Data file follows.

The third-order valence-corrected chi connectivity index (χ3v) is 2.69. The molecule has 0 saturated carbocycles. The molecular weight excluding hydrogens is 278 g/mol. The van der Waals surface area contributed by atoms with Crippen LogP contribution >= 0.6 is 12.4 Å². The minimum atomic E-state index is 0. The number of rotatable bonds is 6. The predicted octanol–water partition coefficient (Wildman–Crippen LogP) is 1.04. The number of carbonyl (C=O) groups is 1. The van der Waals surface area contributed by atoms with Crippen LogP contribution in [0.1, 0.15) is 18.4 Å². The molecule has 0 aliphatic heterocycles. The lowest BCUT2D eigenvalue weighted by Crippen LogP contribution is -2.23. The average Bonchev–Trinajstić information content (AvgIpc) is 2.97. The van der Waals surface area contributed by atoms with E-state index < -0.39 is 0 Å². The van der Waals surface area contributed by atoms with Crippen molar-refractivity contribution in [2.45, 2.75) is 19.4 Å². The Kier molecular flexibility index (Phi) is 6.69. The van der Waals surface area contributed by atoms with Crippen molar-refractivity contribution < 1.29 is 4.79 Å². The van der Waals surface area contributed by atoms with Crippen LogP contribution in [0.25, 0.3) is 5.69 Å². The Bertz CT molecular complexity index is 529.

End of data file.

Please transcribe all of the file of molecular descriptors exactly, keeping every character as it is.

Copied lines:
The third-order valence-corrected chi connectivity index (χ3v) is 2.69. The molecule has 0 saturated carbocycles. The molecular weight excluding hydrogens is 278 g/mol. The van der Waals surface area contributed by atoms with Crippen LogP contribution >= 0.6 is 12.4 Å². The minimum atomic E-state index is 0. The number of rotatable bonds is 6. The predicted octanol–water partition coefficient (Wildman–Crippen LogP) is 1.04. The number of carbonyl (C=O) groups is 1. The van der Waals surface area contributed by atoms with Crippen LogP contribution in [0.1, 0.15) is 18.4 Å². The molecule has 0 aliphatic heterocycles. The lowest BCUT2D eigenvalue weighted by Crippen LogP contribution is -2.23. The average Bonchev–Trinajstić information content (AvgIpc) is 2.97. The van der Waals surface area contributed by atoms with E-state index < -0.39 is 0 Å². The van der Waals surface area contributed by atoms with Crippen molar-refractivity contribution in [2.45, 2.75) is 19.4 Å². The Kier molecular flexibility index (Phi) is 6.69. The van der Waals surface area contributed by atoms with Crippen molar-refractivity contribution < 1.29 is 4.79 Å². The van der Waals surface area contributed by atoms with Crippen LogP contribution in [0.25, 0.3) is 5.69 Å². The Bertz CT molecular complexity index is 529.